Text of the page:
AA: What was your greatest influence as a player?

DS: I had a lot of great coaches. I think that’s really why I wanted to coach. My dad was always huge. He never was my actual coach, but every game he was there, we would talk. He would be the one who was throwing me BP, he was the one outside in our front yard with a wiffle ball bat and a tennis ball. He would throw me ground balls, tennis balls in the driveway where we had this little crack right in the middle. He would always try to hit it. I would get myself square to it, and it would hit that line and you didn’t know whether it was going to go left, you didn’t know if it was going to go right. I think he taught me the fundamentals of playing the game and then when I went and played with Coach Gregston and then Coach J.D. My freshman baseball coach, Ken Droege (currently the varsity coach at Rockwood Summit in Fenton, Missouri), was the one who taught me how to play the game the right way. You come to baseball ready to go, shirts tucked in, hats on right, and you come in and play the game the right way. You play hard for seven innings or however long it is. You don’t give up when you’re down by 13 runs. That’s probably another proud moment that I had just two weeks ago. We were down 18-1 at one point against Grenada going into the third inning. They could mercy us if we don’t score runs. We came in, we scored ten runs in that inning. I mean, just not quitting, play the game all the way through.

AA: What do you see as the biggest problem today in youth baseball?

DS: Parents. That’s the only reason I would ever not coach. You just get exhausted. There’s so much that you’re already as a coach working on. I mean, you’re thinking about 12 kids, sometimes more. How am I going to get the best out of all 12 kids? Not only that, you’re also trying to make sure you don’t set one of the parents off. You know, you’re getting texts like, “Where’s my kid going to play? How should I prepare my kid to play?” Why don’t you just prepare your kid to come play baseball? Just prepare your kid to have fun and listen and be attentive because I’m going to give him the tools and the skills necessary to be successful.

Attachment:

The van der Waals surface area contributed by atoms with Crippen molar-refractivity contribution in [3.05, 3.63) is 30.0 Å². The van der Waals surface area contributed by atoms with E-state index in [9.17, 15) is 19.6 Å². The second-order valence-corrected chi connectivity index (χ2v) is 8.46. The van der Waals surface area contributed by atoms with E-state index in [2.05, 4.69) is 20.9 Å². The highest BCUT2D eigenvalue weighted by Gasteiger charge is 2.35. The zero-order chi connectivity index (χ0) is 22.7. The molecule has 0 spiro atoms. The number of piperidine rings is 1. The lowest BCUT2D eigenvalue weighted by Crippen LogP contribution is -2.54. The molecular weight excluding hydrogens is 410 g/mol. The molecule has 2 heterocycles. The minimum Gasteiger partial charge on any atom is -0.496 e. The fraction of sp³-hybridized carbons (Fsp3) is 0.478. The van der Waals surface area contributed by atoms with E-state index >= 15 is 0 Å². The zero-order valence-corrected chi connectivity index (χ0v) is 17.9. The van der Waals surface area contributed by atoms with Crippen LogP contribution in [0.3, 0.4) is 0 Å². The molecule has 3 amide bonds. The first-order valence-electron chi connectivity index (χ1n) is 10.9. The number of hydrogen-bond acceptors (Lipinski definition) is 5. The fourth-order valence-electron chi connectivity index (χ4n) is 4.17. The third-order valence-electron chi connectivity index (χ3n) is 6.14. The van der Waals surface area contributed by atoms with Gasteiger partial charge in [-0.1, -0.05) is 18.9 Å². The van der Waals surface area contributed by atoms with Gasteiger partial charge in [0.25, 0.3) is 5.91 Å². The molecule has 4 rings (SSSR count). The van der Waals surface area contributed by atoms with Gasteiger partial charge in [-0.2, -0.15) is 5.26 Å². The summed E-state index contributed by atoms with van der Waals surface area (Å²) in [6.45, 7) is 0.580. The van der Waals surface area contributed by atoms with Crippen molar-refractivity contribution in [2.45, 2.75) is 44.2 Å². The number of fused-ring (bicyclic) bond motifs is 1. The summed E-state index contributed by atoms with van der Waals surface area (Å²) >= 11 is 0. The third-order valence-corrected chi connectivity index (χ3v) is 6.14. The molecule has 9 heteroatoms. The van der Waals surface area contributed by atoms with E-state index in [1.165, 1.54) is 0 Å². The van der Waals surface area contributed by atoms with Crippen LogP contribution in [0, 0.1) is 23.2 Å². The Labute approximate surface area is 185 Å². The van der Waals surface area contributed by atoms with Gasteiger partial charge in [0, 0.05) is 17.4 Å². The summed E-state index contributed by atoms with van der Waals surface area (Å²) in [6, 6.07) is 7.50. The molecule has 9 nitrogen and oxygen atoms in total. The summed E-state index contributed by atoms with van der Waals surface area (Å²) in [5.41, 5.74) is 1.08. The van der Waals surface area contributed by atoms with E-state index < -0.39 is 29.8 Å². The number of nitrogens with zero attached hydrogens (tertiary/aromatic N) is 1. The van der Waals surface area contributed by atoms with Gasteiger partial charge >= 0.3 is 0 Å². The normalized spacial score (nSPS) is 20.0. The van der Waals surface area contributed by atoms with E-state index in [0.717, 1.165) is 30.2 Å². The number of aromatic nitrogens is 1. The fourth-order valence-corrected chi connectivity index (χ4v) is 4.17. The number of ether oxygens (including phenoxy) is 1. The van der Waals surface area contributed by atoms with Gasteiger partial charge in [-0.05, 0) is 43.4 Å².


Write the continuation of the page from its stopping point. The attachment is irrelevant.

AA: What do you think is the answer to a lot of the problems with the communication between coaches and parents?

DS: I’ve never had a problem with a parent that I’ve had a pre-season meeting with—never had a problem. The only time I’ve ever had problems is when I was not able to have a pre-season meeting with all my parents. I like to think I’m an approachable person. I like to think I’m a likable individual. When we have that first meeting, I lay out this is who I am, this is what I’m about, this is why I coach, this is what is expected of you, this is what is expected of the kids, this is what I expect of myself, this is what I expect of my assistant coach, this is what we’re going to do, and this is how it’s going to happen. If you don’t like it, we’re going to have a long summer. If you like it, if you’re down with it, just let me do the coaching, and you sit back and be a spectator, a respectable spectator; we’re going to have no problems at all.

Early Response to Coach Dave: Season One

One of the consistent early responses I have had to Coach Dave: Season One goes something like this: “When my kids (grandkids) were playing summer baseball, we had too many Yankee coaches. I wish we would have had more Coach Daves.”

I hope you’ve enjoyed meeting a real Coach Dave. Be encouraged–they still exist. I hope that through the book, we will inspire a whole new generation of Coach Daves. Please help get this book into the hands of youth baseball players, coaches, and parents everywhere. Together, let’s join with Coach Dave to make a difference.

Also available for Kindle/Kindle App

About Al Ainsworth

Al Ainsworth is a values storyteller. He works with individuals, businesses, churches, and other organizations to pass along their values through the stories they tell…and re-tell.

Al is the author of Lines in the Gravel, Stories from the Roller Coaster (of a Faith Life), and the Coach Dave series. Subscribe to his email list for more values storying.

What do you think?